Friday, April 24, 2020

Book Review: Every Little Secret

By Jami Deise

In the domestic thriller space, sometimes it seems that every author is trying up the ante with the twists and turns of the protagonist’s husband’s secret. In U.K. author Ruby Speechley’s thriller debut, Every Little Secret, the lies start with a single tiny omission, then cascade until they destroy lives.

When Maddy’s five-year-old daughter Chloe dies overnight of meningitis, it seems like nothing worse could ever happen to her. But they do: Only a few weeks later, the police arrive at her door to tell her that her husband, Max (whom she thought was away for work) was seen jumping off a bridge… and his backpack with his ID and his car were found nearby. The police search the river for days, but a body is never recovered.

Pregnant and out of her mind with grief, Maddy can’t believe that Max would do this to her. Even with his sorrow over Chloe, he never would have committed suicide. The police have to be wrong. Maddy goes looking for him herself….and finds evidence that Max had a whole other family. Is the other woman hiding Max from her, or is she another victim of his lies?

Speechley uses multiple third-person points of view to tell this story, planting subtle clues that pay off as the novel progresses. As Maddy searches for Max in the present, Max in the past tells his story of being down on his luck, meeting Maddy and quickly moving in with her. Near the mid-point, Speechley adds the point of view of Max’s other woman.

Initially, I found the voice in the novel to be a bit off-putting: It’s written in present tense, in a clipped British tone. But the story is so intriguing, I went along for the ride, and after awhile the voice didn’t bother me anymore. Similarly, the scenes in the past felt like filler in the beginning, but Speechley drops enough subtle clues so that everything that Maddy does makes sense for the character.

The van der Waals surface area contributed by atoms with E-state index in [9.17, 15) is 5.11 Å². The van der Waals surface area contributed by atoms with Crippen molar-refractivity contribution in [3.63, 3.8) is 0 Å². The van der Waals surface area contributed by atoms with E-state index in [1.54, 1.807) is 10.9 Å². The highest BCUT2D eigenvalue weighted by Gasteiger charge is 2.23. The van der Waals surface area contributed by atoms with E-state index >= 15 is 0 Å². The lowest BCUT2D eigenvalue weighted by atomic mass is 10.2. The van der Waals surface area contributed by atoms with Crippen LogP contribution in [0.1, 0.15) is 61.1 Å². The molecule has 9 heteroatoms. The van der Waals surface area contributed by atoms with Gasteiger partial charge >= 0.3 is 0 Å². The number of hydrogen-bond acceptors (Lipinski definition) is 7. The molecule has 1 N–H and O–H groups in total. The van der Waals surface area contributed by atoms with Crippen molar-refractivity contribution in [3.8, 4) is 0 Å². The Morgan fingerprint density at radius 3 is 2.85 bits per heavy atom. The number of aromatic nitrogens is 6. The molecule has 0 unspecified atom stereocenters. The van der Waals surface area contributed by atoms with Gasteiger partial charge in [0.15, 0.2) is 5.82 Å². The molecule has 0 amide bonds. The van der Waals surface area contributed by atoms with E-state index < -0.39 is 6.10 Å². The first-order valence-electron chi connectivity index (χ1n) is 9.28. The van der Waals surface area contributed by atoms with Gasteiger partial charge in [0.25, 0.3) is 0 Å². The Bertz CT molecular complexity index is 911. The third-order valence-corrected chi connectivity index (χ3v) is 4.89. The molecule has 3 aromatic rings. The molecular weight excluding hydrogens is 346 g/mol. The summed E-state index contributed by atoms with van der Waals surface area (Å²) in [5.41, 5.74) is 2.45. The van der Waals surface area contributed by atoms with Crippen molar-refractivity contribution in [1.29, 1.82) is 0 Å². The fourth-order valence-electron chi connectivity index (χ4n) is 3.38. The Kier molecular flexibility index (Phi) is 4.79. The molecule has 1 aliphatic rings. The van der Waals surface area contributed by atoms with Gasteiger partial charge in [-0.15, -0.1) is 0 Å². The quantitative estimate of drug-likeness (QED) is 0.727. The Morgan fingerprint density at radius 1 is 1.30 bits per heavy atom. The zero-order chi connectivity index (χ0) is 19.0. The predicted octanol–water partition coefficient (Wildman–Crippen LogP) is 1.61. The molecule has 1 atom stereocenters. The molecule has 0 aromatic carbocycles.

Even with the other points of view, Maddy is clearly the heroine of this story, and watching her react to every new revelation was like watching a car wreck happen in slow motion. The cars are moving toward a head-on collision and bystanders can only watch the carnage unfold. With all the horrible things that have happened to her, there’s no possibility of a happy ending for Maddy, only something that looks like survival.

Speechley writes an author’s note at the end of the book explaining her interest in the subject and the readings and interviews she did to research the material. In it, I inferred a sympathy for the man in the middle that I think she used to develop Max’s character. This reader, however, did not feel an ounce of sympathy for him. Read the book; you might feel differently.

Thanks to Rachel's Random Resources for the book in exchange for an honest review.

Ruby Speechley is a psychological thriller writer. Her debut novel, Someone Else’s Baby, was published by Hera Books on July 25, 2019.

Visit Ruby online:
Website * Facebook * Twitter * Instagram

Visit all the stops on the blog tour:

No comments: